Keith and David Lynch, “Zero” (2019)
In a post-apocalyptic world, when robots and humans have fought each other almost to the death in a long drawn-out world and there are few survivors, a father (Nigel O’Neill) teaches his daughter Alice (Bella Ramsey) how to survive on her own in a derelict house with enough food stockpiled to last five years. One day a mystery electro-magnetic pulse cuts off technology and kills the father who is wearing an internal pacemaker. For the next several years, Alice, having been drilled to stay in the house and never to leave it, never to trust anyone and never to allow anyone inside the house, bears up through sheer grit and determination. One day as the fifth year nears its end, Alice comes to a decision about her future and what she will have to do to achieve it.
The film appears to be a proof-of-concept short created to attract attention and garner support for a television series or a full-length movie treatment. Due to a strict budget, the film relies on main actor Ramsey to deliver a convincing performance about a young teenage girl left alone and to find some purpose in living. Ramsey puts in an excellent effort as Alice in a dark and near-monochrome environment. The film has the look (if rather clean) of post-apocalyptic survivalist films like Andrei Tarkovsky’s “Stalker” and Konstantin Lopushansky’s “Dead Man’s Letters”. Daily life with nothing to do comes across as harrowing as if Alice had to work at a dead-end job full-time with no time off.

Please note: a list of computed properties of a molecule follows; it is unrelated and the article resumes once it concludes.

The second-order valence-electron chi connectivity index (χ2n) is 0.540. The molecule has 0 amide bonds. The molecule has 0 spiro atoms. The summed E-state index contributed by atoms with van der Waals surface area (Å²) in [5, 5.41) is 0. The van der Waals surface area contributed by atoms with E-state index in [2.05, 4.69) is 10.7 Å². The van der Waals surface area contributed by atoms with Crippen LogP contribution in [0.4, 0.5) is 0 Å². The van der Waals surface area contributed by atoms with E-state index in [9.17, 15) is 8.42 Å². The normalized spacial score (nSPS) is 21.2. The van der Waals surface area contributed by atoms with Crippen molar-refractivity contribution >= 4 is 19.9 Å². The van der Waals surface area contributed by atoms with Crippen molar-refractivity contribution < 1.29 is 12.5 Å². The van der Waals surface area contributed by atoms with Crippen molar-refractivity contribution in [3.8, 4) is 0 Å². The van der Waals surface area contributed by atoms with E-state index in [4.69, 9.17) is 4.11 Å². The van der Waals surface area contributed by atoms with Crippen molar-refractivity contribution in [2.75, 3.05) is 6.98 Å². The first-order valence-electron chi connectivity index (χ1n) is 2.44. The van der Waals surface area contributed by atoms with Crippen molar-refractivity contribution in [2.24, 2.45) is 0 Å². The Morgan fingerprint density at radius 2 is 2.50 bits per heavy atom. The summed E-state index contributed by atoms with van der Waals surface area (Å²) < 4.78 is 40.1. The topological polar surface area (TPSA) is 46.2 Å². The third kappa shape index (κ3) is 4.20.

The pace can be a bit slow and leisurely and it only picks up right near the end when Alice has made her decision. At this point the film draws back to show the context into which Alice is walking: she is wading into a world that has become a tabula rasa on which there will be many opportunities for a youngster like her to make a significant mark.
The film has something to say about allowing survivalist rules to dominate your life rather than using them as guidelines; and by extension allowing past tradition, custom and history to dictate future decisions and actions. While Alice’s father tries in his own way to protect his daughter, he ends up turning her into a prisoner bound not only by the physical prison but also by mental bonds (expressed in reminders around the house) and her loyalty to him. At the end, Alice has to decide on whether she will continue to be bound by invisible fetters or not.